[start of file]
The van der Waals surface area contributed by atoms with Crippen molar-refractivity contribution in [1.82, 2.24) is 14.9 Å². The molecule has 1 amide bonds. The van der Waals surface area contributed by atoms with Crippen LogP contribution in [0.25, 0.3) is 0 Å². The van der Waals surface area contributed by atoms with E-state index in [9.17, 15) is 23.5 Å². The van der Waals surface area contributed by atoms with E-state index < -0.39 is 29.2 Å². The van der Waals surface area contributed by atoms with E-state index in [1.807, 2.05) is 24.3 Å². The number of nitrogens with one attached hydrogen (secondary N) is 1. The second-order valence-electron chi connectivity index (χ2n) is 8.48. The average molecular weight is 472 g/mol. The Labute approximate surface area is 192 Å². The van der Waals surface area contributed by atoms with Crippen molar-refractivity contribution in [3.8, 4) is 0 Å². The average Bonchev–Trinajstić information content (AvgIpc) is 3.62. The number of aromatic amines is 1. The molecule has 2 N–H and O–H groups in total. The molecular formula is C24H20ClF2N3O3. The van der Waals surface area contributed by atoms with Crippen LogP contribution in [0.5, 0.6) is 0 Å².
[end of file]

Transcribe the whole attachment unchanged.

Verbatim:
The van der Waals surface area contributed by atoms with Crippen molar-refractivity contribution in [1.82, 2.24) is 14.9 Å². The molecule has 1 amide bonds. The van der Waals surface area contributed by atoms with Crippen LogP contribution in [0.25, 0.3) is 0 Å². The van der Waals surface area contributed by atoms with E-state index in [9.17, 15) is 23.5 Å². The van der Waals surface area contributed by atoms with E-state index < -0.39 is 29.2 Å². The van der Waals surface area contributed by atoms with E-state index in [1.807, 2.05) is 24.3 Å². The number of nitrogens with one attached hydrogen (secondary N) is 1. The second-order valence-electron chi connectivity index (χ2n) is 8.48. The average molecular weight is 472 g/mol. The Labute approximate surface area is 192 Å². The van der Waals surface area contributed by atoms with Crippen molar-refractivity contribution in [3.8, 4) is 0 Å². The average Bonchev–Trinajstić information content (AvgIpc) is 3.62. The number of aromatic amines is 1. The molecule has 2 N–H and O–H groups in total. The molecular formula is C24H20ClF2N3O3. The van der Waals surface area contributed by atoms with Crippen LogP contribution in [0.5, 0.6) is 0 Å².